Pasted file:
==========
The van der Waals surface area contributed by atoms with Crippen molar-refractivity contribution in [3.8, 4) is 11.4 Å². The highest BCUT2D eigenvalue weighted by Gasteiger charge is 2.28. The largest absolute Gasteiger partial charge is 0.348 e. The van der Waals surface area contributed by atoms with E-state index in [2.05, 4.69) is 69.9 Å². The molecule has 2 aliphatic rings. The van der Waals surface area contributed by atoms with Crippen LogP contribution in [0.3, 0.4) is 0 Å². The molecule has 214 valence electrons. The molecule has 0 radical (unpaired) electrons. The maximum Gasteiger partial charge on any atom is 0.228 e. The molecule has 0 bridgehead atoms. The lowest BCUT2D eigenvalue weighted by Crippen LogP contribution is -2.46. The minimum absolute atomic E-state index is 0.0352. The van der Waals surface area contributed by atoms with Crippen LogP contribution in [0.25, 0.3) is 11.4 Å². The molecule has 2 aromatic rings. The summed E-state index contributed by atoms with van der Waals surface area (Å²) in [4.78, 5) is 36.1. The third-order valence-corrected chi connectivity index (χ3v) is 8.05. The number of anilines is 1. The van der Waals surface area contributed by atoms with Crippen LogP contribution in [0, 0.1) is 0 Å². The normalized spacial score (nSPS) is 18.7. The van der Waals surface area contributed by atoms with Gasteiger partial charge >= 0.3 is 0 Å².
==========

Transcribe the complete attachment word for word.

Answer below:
The van der Waals surface area contributed by atoms with Crippen molar-refractivity contribution in [3.8, 4) is 11.4 Å². The highest BCUT2D eigenvalue weighted by Gasteiger charge is 2.28. The largest absolute Gasteiger partial charge is 0.348 e. The van der Waals surface area contributed by atoms with E-state index in [2.05, 4.69) is 69.9 Å². The molecule has 2 aliphatic rings. The van der Waals surface area contributed by atoms with Crippen LogP contribution in [0.3, 0.4) is 0 Å². The molecule has 214 valence electrons. The molecule has 0 radical (unpaired) electrons. The maximum Gasteiger partial charge on any atom is 0.228 e. The molecule has 0 bridgehead atoms. The lowest BCUT2D eigenvalue weighted by Crippen LogP contribution is -2.46. The minimum absolute atomic E-state index is 0.0352. The van der Waals surface area contributed by atoms with Crippen LogP contribution in [0.25, 0.3) is 11.4 Å². The molecule has 2 aromatic rings. The summed E-state index contributed by atoms with van der Waals surface area (Å²) in [4.78, 5) is 36.1. The third-order valence-corrected chi connectivity index (χ3v) is 8.05. The number of anilines is 1. The van der Waals surface area contributed by atoms with Crippen LogP contribution in [0, 0.1) is 0 Å². The normalized spacial score (nSPS) is 18.7. The van der Waals surface area contributed by atoms with Gasteiger partial charge >= 0.3 is 0 Å².